Where are these pens? Why are we born? Why do we die?
4. All Our Yesterdays by Cristin Terrill
Based on time travel, All Our Yesterdays really had me hooked throughout. The ending was so incredible!
What would you change?
Imprisoned in the heart of a secret military base, Em has nothing except the voice of the boy in the cell next door and the list of instructions she finds taped inside the drain.
Only Em can complete the final instruction. She’s tried everything to prevent the creation of a time machine that will tear the world apart. She holds the proof: a list she has never seen before, written in her own hand. Each failed attempt in the past has led her to the same terrible present—imprisoned and tortured by a sadistic man called the doctor while war rages outside.
Marina has loved her best friend, James, since they were children. A gorgeous, introverted science prodigy from one of America’s most famous families, James finally seems to be seeing Marina in a new way, too. But on one disastrous night, James’s life crumbles, and with it, Marina’s hopes for their future. Marina will protect James, no matter what. Even if it means opening her eyes to a truth so terrible that she may not survive it… at least, not as the girl she once was. Em and Marina are in a race against time that only one of them can win.
5. Ender’s Game
Towards the end of the series, admittedly, I did lose a little interest in the series. Nevertheless, Ender’s Game is one of the best books I’ve ever read and I found it so very meaningful.
Andrew “Ender” Wiggin thinks he is playing computer simulated war games; he is, in fact, engaged in something far more desperate. The result of genetic experimentation, Ender may be the military genius Earth desperately needs in a war against an alien enemy seeking to destroy all human life. The only way to find out is to throw Ender into ever harsher training, to chip away and find the diamond inside, or destroy him utterly. Ender Wiggin is six years old when it begins. He will grow up fast.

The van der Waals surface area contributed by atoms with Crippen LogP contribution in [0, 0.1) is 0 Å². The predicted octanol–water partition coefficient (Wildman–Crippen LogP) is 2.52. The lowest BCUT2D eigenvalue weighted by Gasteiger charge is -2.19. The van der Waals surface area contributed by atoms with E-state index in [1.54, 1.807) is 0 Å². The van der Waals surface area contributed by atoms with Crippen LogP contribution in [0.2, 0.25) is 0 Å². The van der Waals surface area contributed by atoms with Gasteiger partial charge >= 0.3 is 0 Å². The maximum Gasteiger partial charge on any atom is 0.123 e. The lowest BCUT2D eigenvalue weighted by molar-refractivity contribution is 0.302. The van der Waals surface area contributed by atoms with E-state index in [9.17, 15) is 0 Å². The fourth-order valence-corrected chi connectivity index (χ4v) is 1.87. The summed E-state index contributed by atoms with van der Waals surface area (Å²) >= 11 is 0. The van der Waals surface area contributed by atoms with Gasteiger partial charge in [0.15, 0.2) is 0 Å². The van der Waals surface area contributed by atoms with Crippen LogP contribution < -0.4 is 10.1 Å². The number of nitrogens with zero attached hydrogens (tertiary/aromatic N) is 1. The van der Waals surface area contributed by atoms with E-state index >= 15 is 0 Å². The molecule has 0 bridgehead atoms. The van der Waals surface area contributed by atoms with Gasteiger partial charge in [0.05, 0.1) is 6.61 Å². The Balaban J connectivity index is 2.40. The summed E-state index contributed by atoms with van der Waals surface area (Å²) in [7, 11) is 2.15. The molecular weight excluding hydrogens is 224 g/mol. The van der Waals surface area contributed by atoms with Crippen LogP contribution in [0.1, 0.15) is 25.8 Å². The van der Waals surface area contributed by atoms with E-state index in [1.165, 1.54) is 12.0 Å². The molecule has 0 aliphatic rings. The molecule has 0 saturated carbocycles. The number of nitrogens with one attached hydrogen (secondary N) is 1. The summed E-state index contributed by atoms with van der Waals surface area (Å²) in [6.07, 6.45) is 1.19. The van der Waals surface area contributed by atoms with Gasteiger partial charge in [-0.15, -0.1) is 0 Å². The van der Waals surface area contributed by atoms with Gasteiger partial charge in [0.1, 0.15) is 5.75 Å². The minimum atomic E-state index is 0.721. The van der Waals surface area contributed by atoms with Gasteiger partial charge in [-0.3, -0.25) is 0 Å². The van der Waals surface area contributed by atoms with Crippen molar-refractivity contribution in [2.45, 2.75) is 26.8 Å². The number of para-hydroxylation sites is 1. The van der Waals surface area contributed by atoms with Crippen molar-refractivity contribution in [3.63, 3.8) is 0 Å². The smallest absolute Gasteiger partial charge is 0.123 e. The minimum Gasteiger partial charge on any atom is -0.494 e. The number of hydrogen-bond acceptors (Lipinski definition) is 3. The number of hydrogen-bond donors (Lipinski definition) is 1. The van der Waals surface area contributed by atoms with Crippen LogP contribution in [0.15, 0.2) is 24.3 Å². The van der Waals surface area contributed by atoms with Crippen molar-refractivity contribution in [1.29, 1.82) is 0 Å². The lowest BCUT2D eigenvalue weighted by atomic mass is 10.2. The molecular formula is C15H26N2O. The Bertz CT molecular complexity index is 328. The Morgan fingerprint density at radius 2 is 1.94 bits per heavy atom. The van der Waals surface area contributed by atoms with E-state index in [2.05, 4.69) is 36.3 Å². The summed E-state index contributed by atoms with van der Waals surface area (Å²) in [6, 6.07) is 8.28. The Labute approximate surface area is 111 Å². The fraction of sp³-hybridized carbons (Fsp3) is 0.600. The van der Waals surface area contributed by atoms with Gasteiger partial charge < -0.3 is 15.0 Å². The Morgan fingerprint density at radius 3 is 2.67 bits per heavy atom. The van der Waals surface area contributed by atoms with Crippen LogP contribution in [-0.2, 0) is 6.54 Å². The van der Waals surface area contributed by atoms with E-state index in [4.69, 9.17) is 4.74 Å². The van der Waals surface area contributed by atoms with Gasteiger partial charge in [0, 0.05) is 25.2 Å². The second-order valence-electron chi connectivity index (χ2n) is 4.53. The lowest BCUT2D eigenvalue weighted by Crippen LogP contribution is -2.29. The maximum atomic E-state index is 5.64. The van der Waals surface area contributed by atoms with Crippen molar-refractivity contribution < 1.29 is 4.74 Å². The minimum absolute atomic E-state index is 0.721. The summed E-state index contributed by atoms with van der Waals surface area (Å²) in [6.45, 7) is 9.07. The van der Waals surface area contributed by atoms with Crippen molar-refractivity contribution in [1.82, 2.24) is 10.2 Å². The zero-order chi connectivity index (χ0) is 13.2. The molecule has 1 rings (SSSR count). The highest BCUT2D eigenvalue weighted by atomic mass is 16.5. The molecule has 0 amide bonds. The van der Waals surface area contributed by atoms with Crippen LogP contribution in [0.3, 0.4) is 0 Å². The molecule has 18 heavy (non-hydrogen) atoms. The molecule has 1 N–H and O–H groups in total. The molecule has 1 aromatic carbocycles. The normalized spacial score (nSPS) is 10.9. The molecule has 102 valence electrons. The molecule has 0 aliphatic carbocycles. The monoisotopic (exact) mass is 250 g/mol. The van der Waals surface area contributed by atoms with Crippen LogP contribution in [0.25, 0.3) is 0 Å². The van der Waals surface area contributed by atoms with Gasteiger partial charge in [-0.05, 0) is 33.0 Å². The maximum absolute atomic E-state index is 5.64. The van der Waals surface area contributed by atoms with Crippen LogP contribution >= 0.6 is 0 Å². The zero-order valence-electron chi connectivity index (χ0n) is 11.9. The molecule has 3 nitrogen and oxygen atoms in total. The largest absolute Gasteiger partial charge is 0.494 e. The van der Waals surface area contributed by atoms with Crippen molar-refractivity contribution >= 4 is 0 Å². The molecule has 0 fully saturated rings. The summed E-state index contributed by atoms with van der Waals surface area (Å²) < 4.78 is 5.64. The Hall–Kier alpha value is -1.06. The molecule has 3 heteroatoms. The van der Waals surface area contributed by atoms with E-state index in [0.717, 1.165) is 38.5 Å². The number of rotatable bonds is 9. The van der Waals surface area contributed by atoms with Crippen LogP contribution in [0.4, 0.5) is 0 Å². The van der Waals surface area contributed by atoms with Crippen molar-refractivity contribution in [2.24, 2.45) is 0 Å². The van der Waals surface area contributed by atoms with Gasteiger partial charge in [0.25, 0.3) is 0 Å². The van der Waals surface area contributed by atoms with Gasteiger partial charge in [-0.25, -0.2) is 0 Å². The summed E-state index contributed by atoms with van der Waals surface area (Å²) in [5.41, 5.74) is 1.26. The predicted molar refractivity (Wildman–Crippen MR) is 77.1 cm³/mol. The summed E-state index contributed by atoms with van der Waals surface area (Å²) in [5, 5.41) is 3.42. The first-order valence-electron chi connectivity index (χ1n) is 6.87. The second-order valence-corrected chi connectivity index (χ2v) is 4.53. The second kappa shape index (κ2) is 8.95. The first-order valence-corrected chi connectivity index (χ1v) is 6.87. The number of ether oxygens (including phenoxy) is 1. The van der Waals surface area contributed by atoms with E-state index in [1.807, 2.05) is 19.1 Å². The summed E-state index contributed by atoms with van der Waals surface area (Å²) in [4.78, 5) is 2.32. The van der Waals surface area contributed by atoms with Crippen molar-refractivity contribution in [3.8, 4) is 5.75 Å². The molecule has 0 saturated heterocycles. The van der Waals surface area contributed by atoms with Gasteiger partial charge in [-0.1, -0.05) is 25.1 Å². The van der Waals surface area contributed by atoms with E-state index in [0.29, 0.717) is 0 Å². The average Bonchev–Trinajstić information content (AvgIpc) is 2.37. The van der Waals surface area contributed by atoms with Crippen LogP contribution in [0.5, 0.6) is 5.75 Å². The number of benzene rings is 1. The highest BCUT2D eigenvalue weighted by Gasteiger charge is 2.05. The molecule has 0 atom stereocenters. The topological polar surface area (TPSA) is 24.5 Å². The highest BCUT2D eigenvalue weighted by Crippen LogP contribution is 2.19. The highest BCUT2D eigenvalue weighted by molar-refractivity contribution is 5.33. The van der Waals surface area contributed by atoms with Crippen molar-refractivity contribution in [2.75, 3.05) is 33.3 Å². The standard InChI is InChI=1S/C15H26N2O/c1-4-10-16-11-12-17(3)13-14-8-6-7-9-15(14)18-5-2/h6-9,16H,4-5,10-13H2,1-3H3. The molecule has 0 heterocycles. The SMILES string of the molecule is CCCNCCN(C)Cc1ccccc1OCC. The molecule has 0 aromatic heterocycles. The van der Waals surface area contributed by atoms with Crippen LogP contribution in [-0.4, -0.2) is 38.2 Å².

But Ender is not the only result of the experiment. The war with the Buggers has been raging for a hundred years, and the quest for the perfect general has been underway almost as long. Ender’s two older siblings, Peter and Valentine, are every bit as unusual as he is, but in very different ways. While Peter was too uncontrollably violent, Valentine very nearly lacks the capability for violence altogether. Neither was found suitable for the military’s purpose. But they are driven by their jealousy of Ender, and by their inbred drive for power. Peter seeks to control the political process, to become a ruler. Valentine’s abilities turn more toward the subtle control of the beliefs of commoner and elite alike, through powerfully convincing essays. Hiding their youth and identities behind the anonymity of the computer networks, these two begin working together to shape the destiny of Earth-an Earth that has no future at all if their brother Ender fails.
And that’s all for today! Thanks for reading and have a great day!